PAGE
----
After stating that anyone who calls upon the Lord will be saved (v. 13), Paul outlined the steps that must be taken before this call can be made. By asking a series of questions, the apostle argued that Israel had the opportunity to call upon Christ, but refused to do so. Since no one can call upon Christ without first believing in Him, Paul began his argument by asking, “How, then, shall they call on Him in whom they have not believed?” (v. 14a). Behind the act of calling upon the Lord stands the attitude of believing the Lord. Hebrews 11:6 states, “But without faith it is impossible to please him; for he that cometh to God must believe that he is, and that he is a rewarder of them that diligently seek him.” Before a person can call upon Christ, he must first believe that He exists and that calling upon Him will be beneficial. There must be an attitude of confidence in the heart toward Christ before the mouth will utter a prayer of salvation. While believing in Christ precedes calling upon Him, no one can believe in Him until they have first heard about Him. Therefore, the next question Paul asked was, “And how shall they believe in him of whom they have not heard?” (v. 14b). Yet, in order to hear the gospel, a proclaimer is necessary. So, the apostle appropriately asked, “And how shall they hear without a preacher?” (v. 14c). Paul’s logic is indisputable. No one can call upon Christ unless they believe the truth about Him. No one can believe the truth about Him unless they hear the truth about Him. And no one can hear that message unless it is proclaimed. If men are to hear the gospel, heralds must be sent. Therefore, Paul concluded his set of questions by asking, “And how shall they preach, except they be sent?” (v. 15a).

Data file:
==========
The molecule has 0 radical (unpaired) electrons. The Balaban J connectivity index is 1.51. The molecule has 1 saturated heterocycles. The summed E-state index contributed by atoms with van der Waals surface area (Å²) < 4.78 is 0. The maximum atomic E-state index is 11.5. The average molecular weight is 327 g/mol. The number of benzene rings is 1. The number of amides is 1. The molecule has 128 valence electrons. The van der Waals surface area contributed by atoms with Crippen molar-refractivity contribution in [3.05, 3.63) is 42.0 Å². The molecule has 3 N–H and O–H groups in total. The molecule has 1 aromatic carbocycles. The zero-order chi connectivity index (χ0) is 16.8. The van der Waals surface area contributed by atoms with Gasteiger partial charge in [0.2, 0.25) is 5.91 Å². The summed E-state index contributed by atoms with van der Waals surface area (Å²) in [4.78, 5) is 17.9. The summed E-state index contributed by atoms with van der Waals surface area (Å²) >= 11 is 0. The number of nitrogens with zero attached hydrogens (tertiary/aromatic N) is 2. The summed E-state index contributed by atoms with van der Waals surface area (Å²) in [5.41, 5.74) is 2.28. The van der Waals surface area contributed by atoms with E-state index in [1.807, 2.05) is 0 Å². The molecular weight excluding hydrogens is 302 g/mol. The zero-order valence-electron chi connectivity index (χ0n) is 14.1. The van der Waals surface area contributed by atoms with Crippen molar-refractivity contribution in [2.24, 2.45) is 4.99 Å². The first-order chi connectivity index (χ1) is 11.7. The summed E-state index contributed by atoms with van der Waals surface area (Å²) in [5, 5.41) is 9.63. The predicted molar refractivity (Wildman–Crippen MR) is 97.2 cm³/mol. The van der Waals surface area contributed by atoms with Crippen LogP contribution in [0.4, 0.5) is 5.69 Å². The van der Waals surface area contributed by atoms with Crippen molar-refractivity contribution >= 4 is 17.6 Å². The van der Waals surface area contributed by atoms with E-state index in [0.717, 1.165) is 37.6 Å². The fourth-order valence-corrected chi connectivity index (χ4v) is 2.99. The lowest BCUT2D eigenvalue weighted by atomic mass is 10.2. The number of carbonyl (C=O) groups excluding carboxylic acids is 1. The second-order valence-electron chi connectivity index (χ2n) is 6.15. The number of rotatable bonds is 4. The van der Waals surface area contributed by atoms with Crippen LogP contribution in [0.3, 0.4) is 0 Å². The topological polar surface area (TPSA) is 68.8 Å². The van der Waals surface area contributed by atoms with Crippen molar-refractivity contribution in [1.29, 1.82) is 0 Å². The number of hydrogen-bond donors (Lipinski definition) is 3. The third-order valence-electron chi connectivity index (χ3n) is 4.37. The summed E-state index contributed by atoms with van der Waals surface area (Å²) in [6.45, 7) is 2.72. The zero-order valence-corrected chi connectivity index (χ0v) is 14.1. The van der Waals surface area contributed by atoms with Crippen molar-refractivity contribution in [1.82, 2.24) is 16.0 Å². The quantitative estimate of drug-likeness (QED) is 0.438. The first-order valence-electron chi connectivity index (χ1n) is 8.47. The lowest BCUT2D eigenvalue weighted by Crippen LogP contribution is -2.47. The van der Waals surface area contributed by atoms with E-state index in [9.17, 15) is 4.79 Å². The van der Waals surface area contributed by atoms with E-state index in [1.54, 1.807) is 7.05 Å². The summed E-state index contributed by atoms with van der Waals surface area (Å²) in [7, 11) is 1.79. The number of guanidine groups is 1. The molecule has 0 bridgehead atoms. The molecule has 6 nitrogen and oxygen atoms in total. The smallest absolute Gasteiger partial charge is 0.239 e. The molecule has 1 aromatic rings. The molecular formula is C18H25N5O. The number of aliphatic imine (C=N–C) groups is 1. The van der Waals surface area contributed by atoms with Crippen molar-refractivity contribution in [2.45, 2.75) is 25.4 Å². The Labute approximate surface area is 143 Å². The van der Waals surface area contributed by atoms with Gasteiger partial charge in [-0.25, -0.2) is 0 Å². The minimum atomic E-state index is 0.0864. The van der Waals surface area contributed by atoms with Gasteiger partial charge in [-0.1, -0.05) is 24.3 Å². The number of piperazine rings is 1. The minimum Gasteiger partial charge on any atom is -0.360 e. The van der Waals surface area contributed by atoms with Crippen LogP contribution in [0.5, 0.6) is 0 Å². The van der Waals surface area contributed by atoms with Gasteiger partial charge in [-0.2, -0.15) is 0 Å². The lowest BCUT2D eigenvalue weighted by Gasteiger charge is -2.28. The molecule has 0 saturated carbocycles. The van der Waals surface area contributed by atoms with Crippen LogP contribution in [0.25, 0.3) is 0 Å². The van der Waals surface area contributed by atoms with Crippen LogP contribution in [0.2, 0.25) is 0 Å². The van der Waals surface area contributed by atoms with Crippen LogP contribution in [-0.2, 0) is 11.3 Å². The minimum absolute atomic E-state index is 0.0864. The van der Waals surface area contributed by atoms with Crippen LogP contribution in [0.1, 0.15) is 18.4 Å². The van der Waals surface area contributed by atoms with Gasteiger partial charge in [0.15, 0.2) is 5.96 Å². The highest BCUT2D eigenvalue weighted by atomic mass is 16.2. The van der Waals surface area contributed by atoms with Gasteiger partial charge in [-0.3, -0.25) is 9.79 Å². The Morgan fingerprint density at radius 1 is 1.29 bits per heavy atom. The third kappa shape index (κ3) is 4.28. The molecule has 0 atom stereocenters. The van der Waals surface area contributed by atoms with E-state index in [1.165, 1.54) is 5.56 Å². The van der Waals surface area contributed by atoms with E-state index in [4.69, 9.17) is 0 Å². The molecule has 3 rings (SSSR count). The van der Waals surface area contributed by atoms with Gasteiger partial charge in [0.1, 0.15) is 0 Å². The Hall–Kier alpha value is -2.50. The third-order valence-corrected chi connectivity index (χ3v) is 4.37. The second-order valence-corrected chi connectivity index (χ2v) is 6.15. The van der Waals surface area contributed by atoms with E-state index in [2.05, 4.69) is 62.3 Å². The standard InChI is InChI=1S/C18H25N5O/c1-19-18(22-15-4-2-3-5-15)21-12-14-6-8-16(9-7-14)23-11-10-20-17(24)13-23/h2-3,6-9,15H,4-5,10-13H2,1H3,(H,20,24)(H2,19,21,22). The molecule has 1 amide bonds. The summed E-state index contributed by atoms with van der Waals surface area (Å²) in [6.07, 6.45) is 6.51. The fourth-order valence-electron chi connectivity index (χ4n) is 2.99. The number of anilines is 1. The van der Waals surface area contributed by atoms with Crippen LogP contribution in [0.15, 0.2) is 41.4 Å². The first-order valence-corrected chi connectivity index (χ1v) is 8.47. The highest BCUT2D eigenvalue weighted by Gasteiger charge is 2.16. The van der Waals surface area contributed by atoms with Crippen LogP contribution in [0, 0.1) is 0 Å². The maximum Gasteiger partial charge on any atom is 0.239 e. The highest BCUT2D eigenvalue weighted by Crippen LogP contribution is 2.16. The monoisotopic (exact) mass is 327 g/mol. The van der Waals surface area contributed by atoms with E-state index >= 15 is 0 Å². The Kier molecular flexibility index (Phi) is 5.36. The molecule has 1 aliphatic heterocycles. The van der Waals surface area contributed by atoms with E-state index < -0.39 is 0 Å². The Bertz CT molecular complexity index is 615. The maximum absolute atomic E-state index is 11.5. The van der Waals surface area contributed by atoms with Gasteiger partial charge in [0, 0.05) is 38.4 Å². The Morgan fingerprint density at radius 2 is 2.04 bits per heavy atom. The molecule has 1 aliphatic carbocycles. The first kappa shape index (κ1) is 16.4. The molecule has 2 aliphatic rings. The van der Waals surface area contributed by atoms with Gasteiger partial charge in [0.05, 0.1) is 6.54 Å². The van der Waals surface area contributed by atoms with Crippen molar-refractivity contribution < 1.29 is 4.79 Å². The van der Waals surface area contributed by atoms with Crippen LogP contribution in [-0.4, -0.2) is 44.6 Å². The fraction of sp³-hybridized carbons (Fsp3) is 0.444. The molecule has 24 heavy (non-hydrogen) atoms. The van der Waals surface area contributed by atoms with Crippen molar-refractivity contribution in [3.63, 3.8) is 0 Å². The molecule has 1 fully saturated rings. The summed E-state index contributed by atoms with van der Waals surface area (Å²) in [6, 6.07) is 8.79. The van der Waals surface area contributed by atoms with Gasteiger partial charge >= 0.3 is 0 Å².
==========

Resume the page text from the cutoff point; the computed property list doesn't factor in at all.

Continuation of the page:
Paul’s purpose in raising these rhetorical questions is to allow his readers to conclude that no one can call upon the Lord unless God initiates the salvation process by sending messengers to proclaim the gospel. If messengers were not sent by God to the Jewish people, then Israel cannot legitimately be blamed for her unbelief. However, if God did send gospel witnesses to Israel, then the nation stands responsible for her refusal to call upon Christ for salvation.